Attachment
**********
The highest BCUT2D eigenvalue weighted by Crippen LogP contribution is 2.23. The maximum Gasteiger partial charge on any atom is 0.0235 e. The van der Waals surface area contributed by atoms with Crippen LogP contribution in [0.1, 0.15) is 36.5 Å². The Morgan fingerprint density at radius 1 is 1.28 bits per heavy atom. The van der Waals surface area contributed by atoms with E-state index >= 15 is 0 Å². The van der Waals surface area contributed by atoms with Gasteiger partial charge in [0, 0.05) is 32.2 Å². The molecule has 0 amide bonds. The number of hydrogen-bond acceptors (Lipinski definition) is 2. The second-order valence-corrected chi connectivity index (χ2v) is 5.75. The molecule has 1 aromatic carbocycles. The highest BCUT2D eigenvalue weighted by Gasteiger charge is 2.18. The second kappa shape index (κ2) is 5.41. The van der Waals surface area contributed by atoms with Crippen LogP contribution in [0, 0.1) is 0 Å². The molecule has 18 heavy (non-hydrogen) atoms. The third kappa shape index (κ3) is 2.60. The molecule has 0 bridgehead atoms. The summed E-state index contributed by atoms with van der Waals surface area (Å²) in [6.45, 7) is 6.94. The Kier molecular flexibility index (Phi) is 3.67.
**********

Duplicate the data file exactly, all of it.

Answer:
The highest BCUT2D eigenvalue weighted by Crippen LogP contribution is 2.23. The maximum Gasteiger partial charge on any atom is 0.0235 e. The van der Waals surface area contributed by atoms with Crippen LogP contribution in [0.1, 0.15) is 36.5 Å². The Morgan fingerprint density at radius 1 is 1.28 bits per heavy atom. The van der Waals surface area contributed by atoms with E-state index >= 15 is 0 Å². The van der Waals surface area contributed by atoms with Gasteiger partial charge in [0, 0.05) is 32.2 Å². The molecule has 0 amide bonds. The number of hydrogen-bond acceptors (Lipinski definition) is 2. The second-order valence-corrected chi connectivity index (χ2v) is 5.75. The molecule has 1 aromatic carbocycles. The highest BCUT2D eigenvalue weighted by Gasteiger charge is 2.18. The second kappa shape index (κ2) is 5.41. The van der Waals surface area contributed by atoms with Crippen LogP contribution in [0, 0.1) is 0 Å². The molecule has 18 heavy (non-hydrogen) atoms. The third kappa shape index (κ3) is 2.60. The molecule has 0 bridgehead atoms. The summed E-state index contributed by atoms with van der Waals surface area (Å²) in [6.45, 7) is 6.94. The Kier molecular flexibility index (Phi) is 3.67.